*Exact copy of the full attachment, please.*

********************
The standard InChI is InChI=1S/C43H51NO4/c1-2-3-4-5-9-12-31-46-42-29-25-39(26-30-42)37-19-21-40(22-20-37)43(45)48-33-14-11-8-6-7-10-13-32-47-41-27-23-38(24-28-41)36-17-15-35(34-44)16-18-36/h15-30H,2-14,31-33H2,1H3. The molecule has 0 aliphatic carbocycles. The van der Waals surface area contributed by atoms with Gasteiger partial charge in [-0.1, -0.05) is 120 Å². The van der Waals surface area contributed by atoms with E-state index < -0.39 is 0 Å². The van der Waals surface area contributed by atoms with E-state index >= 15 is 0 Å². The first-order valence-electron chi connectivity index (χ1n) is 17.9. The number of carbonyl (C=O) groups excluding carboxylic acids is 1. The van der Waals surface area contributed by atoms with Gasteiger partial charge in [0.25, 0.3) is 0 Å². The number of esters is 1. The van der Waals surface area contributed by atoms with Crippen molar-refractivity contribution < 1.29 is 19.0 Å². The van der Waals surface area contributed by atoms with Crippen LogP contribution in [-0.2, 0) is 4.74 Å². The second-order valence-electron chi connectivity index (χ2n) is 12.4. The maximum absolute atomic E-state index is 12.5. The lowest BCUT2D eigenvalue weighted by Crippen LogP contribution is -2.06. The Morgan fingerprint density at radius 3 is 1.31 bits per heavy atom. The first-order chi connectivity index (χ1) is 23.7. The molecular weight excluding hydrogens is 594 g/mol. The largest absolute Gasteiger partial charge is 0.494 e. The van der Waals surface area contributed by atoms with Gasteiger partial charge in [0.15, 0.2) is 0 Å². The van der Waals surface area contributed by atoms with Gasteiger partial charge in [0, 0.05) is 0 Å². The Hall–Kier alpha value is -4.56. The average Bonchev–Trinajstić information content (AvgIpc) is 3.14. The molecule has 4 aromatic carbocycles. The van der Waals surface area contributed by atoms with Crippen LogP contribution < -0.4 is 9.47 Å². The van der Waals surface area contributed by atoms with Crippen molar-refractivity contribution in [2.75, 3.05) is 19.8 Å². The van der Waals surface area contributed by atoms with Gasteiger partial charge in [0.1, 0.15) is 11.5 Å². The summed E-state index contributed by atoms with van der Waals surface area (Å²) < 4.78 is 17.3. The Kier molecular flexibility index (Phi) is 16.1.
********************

The standard InChI is InChI=1S/C43H51NO4/c1-2-3-4-5-9-12-31-46-42-29-25-39(26-30-42)37-19-21-40(22-20-37)43(45)48-33-14-11-8-6-7-10-13-32-47-41-27-23-38(24-28-41)36-17-15-35(34-44)16-18-36/h15-30H,2-14,31-33H2,1H3. The molecule has 0 aliphatic carbocycles. The van der Waals surface area contributed by atoms with Gasteiger partial charge in [-0.1, -0.05) is 120 Å². The van der Waals surface area contributed by atoms with E-state index < -0.39 is 0 Å². The van der Waals surface area contributed by atoms with E-state index >= 15 is 0 Å². The first-order valence-electron chi connectivity index (χ1n) is 17.9. The number of carbonyl (C=O) groups excluding carboxylic acids is 1. The van der Waals surface area contributed by atoms with Gasteiger partial charge in [0.25, 0.3) is 0 Å². The number of esters is 1. The van der Waals surface area contributed by atoms with Crippen molar-refractivity contribution < 1.29 is 19.0 Å². The van der Waals surface area contributed by atoms with Crippen LogP contribution in [-0.2, 0) is 4.74 Å². The second-order valence-electron chi connectivity index (χ2n) is 12.4. The maximum absolute atomic E-state index is 12.5. The lowest BCUT2D eigenvalue weighted by Crippen LogP contribution is -2.06. The Morgan fingerprint density at radius 3 is 1.31 bits per heavy atom. The first-order chi connectivity index (χ1) is 23.7. The molecular weight excluding hydrogens is 594 g/mol. The largest absolute Gasteiger partial charge is 0.494 e. The van der Waals surface area contributed by atoms with Gasteiger partial charge in [0.15, 0.2) is 0 Å². The van der Waals surface area contributed by atoms with Gasteiger partial charge in [0, 0.05) is 0 Å². The Hall–Kier alpha value is -4.56. The average Bonchev–Trinajstić information content (AvgIpc) is 3.14. The molecule has 4 aromatic carbocycles. The van der Waals surface area contributed by atoms with Crippen LogP contribution < -0.4 is 9.47 Å². The van der Waals surface area contributed by atoms with Crippen molar-refractivity contribution in [2.75, 3.05) is 19.8 Å². The van der Waals surface area contributed by atoms with Gasteiger partial charge in [0.1, 0.15) is 11.5 Å². The summed E-state index contributed by atoms with van der Waals surface area (Å²) < 4.78 is 17.3. The Kier molecular flexibility index (Phi) is 16.1.